Final draft of Austin Strategic Mobility Plan passes Environmental Commission
Following a presentation on the Austin Strategic Mobility Plan at the March 6 meeting of the Environmental Commission by Annick Beaudet, the assistant director of Austin Transportation, commissioners began asking about some of the environmental aspects of the plan. While questions about tree canopy removal in order to widen streets made a predictable appearance, issues of air quality, right-of-way and autonomous vehicles were also raised. Commissioner Mary Ann Neely noted that Austin is uncomfortably close to being in violation of air quality requirements and the new transportation plan will likely push the city over the edge if it doesn’t take pollution into consideration. While Beaudet said that air quality improvements are part of the plan (there are limitation on idling vehicles), Commissioner Katie Coyne observed that “the indicators and targets don’t have any quantifiable metrics.” Some initiatives in the plan already have quantifiable metrics, and the rest will be instated within a year of Council approving the plan. One other point that commissioners touched on was the necessity of the city encouraging autonomous vehicles, and Commissioner Andrew Creel encouraged the city’s Transportation Department to get out in front of the future to welcome and participate in the innovation. The ASMP does have a section on emerging mobility solutions that mentions autonomous vehicles, but Creel had a more proactive role in mind, suggesting that the city begin implementing low-cost solutions like striping and signage that are specifically engineered to support autonomous vehicle systems. After some discussion about the current impacts of human-driven vehicles, the commissioners applauded the efforts and expressed their confidence that the plan would help alleviate some of Austin’s traffic concerns. They recommended the plan unanimously to Council with Commissioner Wendy Gordon absent. Commissioners Peggy Maceo and Curtis Smith were off the dais for the vote.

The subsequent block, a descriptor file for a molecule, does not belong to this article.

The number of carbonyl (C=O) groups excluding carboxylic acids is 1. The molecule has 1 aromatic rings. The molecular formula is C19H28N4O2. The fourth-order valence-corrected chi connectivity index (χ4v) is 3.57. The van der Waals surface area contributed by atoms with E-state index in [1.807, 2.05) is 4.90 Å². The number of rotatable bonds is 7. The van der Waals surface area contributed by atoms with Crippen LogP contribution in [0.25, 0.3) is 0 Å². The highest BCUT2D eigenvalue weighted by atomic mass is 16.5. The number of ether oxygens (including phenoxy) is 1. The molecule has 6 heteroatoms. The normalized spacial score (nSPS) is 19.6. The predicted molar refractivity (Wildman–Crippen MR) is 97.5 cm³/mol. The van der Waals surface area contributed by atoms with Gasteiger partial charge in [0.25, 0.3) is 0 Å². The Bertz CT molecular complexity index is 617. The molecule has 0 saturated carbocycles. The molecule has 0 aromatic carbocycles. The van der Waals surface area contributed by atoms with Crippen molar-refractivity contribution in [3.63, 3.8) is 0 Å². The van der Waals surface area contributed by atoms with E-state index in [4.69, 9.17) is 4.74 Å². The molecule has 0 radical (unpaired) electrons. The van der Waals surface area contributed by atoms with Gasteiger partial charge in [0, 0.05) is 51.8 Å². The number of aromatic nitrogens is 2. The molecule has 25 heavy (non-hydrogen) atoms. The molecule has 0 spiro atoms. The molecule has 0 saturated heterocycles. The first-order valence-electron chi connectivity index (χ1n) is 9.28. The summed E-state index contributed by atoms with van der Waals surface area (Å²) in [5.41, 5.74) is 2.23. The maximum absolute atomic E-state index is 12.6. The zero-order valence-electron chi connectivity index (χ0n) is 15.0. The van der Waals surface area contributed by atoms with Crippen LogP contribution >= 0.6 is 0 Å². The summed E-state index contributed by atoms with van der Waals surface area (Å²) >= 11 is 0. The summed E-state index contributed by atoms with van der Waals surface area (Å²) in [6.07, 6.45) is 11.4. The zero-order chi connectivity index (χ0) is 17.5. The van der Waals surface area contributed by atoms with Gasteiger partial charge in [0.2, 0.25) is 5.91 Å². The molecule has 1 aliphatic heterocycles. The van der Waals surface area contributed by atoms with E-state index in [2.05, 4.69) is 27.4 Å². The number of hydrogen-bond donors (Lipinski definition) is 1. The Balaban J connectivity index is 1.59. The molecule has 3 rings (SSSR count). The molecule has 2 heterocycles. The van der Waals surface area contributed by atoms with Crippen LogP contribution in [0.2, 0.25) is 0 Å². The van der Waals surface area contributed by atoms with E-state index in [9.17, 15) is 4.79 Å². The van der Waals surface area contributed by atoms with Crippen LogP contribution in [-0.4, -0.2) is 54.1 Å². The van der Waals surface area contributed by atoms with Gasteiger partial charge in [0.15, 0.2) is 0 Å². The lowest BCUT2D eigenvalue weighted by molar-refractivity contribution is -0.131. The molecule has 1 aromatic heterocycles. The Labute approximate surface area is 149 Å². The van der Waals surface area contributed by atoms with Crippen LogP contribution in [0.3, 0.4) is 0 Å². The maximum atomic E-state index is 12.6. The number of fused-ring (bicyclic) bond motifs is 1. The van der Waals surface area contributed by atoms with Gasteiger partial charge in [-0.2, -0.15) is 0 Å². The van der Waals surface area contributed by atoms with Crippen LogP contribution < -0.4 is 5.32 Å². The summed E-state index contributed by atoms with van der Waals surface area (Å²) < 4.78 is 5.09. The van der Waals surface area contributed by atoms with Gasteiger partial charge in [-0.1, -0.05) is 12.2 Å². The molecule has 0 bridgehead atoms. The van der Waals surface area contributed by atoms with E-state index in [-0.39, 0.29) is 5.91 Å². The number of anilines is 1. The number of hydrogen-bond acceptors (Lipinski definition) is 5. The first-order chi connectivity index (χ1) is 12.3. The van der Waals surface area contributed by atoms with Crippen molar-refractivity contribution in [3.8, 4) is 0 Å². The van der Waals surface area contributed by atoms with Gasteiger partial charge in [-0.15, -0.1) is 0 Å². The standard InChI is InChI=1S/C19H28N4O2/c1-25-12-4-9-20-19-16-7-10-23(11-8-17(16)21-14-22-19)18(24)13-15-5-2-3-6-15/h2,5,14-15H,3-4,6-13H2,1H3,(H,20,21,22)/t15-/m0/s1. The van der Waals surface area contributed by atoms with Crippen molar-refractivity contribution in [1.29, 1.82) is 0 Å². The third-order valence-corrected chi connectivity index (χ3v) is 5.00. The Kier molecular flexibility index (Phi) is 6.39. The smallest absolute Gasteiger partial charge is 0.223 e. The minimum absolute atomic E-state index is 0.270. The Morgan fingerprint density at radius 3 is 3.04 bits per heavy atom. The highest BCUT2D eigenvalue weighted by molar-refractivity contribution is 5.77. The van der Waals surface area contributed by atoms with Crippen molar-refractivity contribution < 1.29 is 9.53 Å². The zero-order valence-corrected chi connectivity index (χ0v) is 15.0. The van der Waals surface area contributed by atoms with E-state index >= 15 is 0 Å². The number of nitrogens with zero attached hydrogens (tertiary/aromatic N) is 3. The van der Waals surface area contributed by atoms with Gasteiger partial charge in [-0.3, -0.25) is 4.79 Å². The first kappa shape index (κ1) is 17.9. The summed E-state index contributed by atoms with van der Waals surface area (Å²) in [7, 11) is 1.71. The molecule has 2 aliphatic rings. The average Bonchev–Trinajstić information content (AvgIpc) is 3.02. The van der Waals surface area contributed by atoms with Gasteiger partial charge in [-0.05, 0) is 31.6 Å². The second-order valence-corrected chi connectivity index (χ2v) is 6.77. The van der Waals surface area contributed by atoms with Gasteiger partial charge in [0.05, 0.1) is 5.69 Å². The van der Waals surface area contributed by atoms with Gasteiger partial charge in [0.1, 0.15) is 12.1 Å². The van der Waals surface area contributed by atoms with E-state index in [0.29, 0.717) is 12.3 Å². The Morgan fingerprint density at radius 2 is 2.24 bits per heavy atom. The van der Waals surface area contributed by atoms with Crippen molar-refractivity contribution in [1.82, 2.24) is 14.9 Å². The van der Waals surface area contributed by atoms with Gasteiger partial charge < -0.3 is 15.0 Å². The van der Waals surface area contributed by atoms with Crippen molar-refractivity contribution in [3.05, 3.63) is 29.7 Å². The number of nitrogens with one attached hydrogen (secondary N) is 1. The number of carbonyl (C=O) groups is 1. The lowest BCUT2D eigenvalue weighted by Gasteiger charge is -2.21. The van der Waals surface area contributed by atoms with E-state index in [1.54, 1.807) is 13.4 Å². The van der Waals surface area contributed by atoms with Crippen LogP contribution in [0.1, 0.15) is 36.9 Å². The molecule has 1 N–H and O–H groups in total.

Do you like this story?
There are so many important stories we don't get to write. As a nonprofit journalism source, every contributed dollar helps us provide you more coverage. Do your part by joining our subscribers in supporting our reporters' work.